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work, he has anger issues. wakes blames the water. >> i started noticing behavioral changes. last year, he was suspended from school over 50 times. >> all right, sweetie. >> reporter: researchers say lead exposure can cause cognitive and behavioral problems. to prevent those sorts of things from happening to other michigan families, the board established by governor rick sydneyer last may made 100 recommendations. among them, universal blood testing of children in 9-12 months and and because most lead powzening comes from old lead paint, the board wants mandatory inspections of rental howlses and homes built before 1978, when lead paint was outlawed. michigan representative sheldon neeley: >> if you knock on any door inside the city of flint and ask that family has anything changed with them, with all of the eyes on this particular community, they would say, no, i'm still drinking bottled water. >> reporter: if those recommendations are put into place, would you still trust the system?
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system. >> reporter: do you sense a lot of anger from your neighbors and friends around here? >> yes, i do. and it's like people are giving up in flint. and they call this pure michigan, and we've been pure poisoned. >> reporter: flint still receives the water from detroit. today, the e.p.a. announced new steps the city must take before it can switch to a different source. john, that includes three months of testing. >> dickerson: don dahler for us tonight. thanks so much, next on the cbs evening news, all the u.s. cash in this warehouse is fake. printed in a foreign land. we'll take thru. and later "on the road,"" he had thought he had nothing to live for. a trip to the grocery store of all places changed that. "exercise more." i know that. "try laxatives..." i know. believe me.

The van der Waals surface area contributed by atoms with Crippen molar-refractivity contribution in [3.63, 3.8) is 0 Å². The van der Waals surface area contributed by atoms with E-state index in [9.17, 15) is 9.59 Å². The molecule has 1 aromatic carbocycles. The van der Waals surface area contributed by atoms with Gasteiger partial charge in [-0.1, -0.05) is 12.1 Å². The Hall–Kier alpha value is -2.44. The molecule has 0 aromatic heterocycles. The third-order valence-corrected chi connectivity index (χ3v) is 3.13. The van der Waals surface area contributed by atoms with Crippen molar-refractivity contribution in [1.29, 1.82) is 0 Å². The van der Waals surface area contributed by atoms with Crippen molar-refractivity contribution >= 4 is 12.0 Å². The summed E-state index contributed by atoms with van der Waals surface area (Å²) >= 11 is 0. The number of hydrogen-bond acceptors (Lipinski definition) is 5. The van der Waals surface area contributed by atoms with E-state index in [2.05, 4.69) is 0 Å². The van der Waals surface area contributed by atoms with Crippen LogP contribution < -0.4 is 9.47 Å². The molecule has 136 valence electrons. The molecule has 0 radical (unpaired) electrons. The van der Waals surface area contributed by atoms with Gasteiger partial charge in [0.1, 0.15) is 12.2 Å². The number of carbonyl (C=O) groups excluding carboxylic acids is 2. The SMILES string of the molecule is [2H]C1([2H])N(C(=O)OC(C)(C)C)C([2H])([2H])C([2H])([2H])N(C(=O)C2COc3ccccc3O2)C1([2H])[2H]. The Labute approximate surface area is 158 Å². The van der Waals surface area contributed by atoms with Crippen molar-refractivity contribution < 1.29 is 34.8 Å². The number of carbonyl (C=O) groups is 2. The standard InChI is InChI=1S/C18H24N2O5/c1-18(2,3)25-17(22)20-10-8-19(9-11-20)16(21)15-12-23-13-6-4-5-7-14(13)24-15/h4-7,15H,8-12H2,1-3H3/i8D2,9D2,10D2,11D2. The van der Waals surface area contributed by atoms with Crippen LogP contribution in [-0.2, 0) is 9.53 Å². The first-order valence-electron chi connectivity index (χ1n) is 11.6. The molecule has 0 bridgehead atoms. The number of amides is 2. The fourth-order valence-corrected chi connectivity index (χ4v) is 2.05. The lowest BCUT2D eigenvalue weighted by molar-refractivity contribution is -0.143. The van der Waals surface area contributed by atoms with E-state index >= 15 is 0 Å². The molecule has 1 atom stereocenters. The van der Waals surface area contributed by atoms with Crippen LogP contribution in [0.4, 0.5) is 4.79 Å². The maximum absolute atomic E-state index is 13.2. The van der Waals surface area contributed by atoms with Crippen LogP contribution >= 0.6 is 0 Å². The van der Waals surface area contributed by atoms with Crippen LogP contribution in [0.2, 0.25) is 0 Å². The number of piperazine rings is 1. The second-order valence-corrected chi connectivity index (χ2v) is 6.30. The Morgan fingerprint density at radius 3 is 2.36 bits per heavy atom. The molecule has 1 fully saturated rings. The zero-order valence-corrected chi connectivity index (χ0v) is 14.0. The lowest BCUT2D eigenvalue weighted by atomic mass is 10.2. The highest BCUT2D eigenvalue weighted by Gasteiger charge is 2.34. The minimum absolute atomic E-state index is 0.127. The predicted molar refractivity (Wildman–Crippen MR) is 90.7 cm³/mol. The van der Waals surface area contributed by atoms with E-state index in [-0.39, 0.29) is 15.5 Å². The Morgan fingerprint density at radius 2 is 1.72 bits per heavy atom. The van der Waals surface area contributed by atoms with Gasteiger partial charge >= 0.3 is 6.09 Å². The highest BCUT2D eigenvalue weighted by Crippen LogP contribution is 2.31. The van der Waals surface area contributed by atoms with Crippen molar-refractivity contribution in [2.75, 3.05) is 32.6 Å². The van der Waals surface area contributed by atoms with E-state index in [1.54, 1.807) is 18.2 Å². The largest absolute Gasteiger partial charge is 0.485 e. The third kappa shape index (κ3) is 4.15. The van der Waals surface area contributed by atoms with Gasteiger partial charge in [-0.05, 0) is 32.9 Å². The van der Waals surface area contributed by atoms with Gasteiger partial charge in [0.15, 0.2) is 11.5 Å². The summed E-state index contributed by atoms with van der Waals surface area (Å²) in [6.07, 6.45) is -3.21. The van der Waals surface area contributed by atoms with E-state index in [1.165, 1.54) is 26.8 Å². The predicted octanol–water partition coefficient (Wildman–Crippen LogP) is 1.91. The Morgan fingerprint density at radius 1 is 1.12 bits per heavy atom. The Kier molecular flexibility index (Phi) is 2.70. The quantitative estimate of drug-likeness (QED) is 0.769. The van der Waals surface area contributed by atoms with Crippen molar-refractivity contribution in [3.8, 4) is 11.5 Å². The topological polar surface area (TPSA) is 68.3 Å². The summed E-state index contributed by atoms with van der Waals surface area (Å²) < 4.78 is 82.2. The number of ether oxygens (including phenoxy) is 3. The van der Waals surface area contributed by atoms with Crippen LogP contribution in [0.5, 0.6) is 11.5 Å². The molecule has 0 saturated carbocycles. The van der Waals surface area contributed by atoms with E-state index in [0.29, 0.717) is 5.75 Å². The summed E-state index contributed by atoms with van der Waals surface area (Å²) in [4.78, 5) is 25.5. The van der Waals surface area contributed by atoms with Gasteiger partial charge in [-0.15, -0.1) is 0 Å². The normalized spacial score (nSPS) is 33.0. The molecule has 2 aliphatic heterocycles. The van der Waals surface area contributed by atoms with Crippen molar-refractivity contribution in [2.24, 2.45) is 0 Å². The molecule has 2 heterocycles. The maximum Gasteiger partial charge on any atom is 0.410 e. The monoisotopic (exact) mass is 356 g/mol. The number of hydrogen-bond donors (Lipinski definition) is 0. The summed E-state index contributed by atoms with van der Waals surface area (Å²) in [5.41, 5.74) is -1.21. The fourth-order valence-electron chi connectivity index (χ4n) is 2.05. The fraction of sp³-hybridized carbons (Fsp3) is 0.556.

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they're there. agents also took down a massive operation that manufactured phony u.s. cash. errol barnett is in lima. >> reporter: it was the largest counterfeit raid in the history at the secret service. overnight tuesday, secret service agents seized an estimated $30 million in fake cash, piled in houses and apartment buildings in lima. the bills were hauled away in trucks to warehouses where they're being inspecte inspected cataloge $20 bills. everything you see around me was from a single home, and 54 in all were raided. police are still counting what they found, logging evidence, and once there's been a conviction, everything will be burned. "operation sunset" was two years in the making. the secret service worked with 1500 peruvian national police officers, six counterfeit rings were targeted, and more than 40 people arrested. in addition to the counterfeit
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presses, u.s. dollars, euros, and japanese yen. the lead u.s. agent on "operation sunset "who we are identifying only as jose, says peruvian counterfeiters are among the best in the world. how meticulous are peruvian with their counterfeit methods? >> the text on the all note, which makes it feel look a genuine bill, they're very, very meticulous when it comes to the finishing of the bill, can which actually makes it passable in the es fitters here are so good, estimates are 60% of the world's fake u.s. dollar bills come from peru. now, one of the most stunning counterfeit methods uncovered, john, was the hand stitching of security ribbons through each and every bill. >> audience: thanks, errol. coming up next, a city inveiledded by foam. ens as you r